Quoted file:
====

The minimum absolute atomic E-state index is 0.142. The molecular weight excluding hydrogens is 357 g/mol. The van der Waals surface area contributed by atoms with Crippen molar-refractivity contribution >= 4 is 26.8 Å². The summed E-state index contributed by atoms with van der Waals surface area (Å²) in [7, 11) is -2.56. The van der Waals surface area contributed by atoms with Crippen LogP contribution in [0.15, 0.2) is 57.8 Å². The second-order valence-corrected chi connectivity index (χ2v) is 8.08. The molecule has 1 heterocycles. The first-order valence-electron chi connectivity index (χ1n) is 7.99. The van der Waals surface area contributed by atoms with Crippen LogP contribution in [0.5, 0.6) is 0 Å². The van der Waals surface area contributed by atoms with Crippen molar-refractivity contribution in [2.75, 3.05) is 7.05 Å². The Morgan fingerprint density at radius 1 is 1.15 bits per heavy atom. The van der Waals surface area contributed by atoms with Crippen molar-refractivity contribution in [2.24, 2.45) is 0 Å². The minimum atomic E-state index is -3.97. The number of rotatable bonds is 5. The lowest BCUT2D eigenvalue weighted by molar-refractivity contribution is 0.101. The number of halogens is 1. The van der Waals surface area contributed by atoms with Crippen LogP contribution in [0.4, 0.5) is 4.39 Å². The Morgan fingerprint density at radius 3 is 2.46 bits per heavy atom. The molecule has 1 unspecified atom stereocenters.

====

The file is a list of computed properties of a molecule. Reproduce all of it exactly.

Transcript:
The minimum absolute atomic E-state index is 0.142. The molecular weight excluding hydrogens is 357 g/mol. The van der Waals surface area contributed by atoms with Crippen molar-refractivity contribution >= 4 is 26.8 Å². The summed E-state index contributed by atoms with van der Waals surface area (Å²) in [7, 11) is -2.56. The van der Waals surface area contributed by atoms with Crippen LogP contribution in [0.15, 0.2) is 57.8 Å². The second-order valence-corrected chi connectivity index (χ2v) is 8.08. The molecule has 1 heterocycles. The first-order valence-electron chi connectivity index (χ1n) is 7.99. The van der Waals surface area contributed by atoms with Crippen LogP contribution in [0.5, 0.6) is 0 Å². The van der Waals surface area contributed by atoms with Crippen molar-refractivity contribution in [2.75, 3.05) is 7.05 Å². The Morgan fingerprint density at radius 1 is 1.15 bits per heavy atom. The van der Waals surface area contributed by atoms with Crippen molar-refractivity contribution in [2.24, 2.45) is 0 Å². The minimum atomic E-state index is -3.97. The number of rotatable bonds is 5. The lowest BCUT2D eigenvalue weighted by molar-refractivity contribution is 0.101. The number of halogens is 1. The van der Waals surface area contributed by atoms with Crippen LogP contribution in [0.4, 0.5) is 4.39 Å². The Morgan fingerprint density at radius 3 is 2.46 bits per heavy atom. The molecule has 1 unspecified atom stereocenters.